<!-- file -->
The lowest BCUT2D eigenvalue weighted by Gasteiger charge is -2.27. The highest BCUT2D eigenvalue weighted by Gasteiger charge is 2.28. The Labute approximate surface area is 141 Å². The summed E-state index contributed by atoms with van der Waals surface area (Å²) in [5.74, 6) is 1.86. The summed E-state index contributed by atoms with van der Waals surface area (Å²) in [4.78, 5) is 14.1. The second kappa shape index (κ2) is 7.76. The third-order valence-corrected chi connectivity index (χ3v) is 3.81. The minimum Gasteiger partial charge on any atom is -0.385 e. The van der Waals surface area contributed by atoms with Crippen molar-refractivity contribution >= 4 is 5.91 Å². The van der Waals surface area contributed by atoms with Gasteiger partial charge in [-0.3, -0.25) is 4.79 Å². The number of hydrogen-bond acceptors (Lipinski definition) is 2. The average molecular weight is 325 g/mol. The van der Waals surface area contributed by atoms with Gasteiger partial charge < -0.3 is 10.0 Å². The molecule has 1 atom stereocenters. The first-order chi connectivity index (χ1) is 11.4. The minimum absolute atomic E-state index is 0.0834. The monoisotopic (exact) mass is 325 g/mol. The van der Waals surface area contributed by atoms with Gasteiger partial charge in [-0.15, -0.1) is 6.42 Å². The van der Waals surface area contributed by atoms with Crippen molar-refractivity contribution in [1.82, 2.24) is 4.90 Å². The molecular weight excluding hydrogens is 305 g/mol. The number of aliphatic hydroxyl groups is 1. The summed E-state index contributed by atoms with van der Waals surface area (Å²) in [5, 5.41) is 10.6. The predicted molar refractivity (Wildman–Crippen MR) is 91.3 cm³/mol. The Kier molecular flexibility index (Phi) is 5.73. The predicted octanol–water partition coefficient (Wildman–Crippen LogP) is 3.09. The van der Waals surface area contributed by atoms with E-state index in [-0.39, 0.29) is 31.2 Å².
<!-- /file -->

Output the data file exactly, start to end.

The lowest BCUT2D eigenvalue weighted by Gasteiger charge is -2.27. The highest BCUT2D eigenvalue weighted by Gasteiger charge is 2.28. The Labute approximate surface area is 141 Å². The summed E-state index contributed by atoms with van der Waals surface area (Å²) in [5.74, 6) is 1.86. The summed E-state index contributed by atoms with van der Waals surface area (Å²) in [4.78, 5) is 14.1. The second kappa shape index (κ2) is 7.76. The third-order valence-corrected chi connectivity index (χ3v) is 3.81. The minimum Gasteiger partial charge on any atom is -0.385 e. The van der Waals surface area contributed by atoms with Crippen molar-refractivity contribution >= 4 is 5.91 Å². The van der Waals surface area contributed by atoms with Gasteiger partial charge in [-0.3, -0.25) is 4.79 Å². The number of hydrogen-bond acceptors (Lipinski definition) is 2. The average molecular weight is 325 g/mol. The van der Waals surface area contributed by atoms with Gasteiger partial charge < -0.3 is 10.0 Å². The molecule has 1 atom stereocenters. The first-order chi connectivity index (χ1) is 11.4. The minimum absolute atomic E-state index is 0.0834. The monoisotopic (exact) mass is 325 g/mol. The van der Waals surface area contributed by atoms with Gasteiger partial charge in [-0.15, -0.1) is 6.42 Å². The van der Waals surface area contributed by atoms with Crippen molar-refractivity contribution in [1.82, 2.24) is 4.90 Å². The molecular weight excluding hydrogens is 305 g/mol. The number of aliphatic hydroxyl groups is 1. The summed E-state index contributed by atoms with van der Waals surface area (Å²) in [5, 5.41) is 10.6. The predicted molar refractivity (Wildman–Crippen MR) is 91.3 cm³/mol. The Kier molecular flexibility index (Phi) is 5.73. The predicted octanol–water partition coefficient (Wildman–Crippen LogP) is 3.09. The van der Waals surface area contributed by atoms with E-state index in [-0.39, 0.29) is 31.2 Å².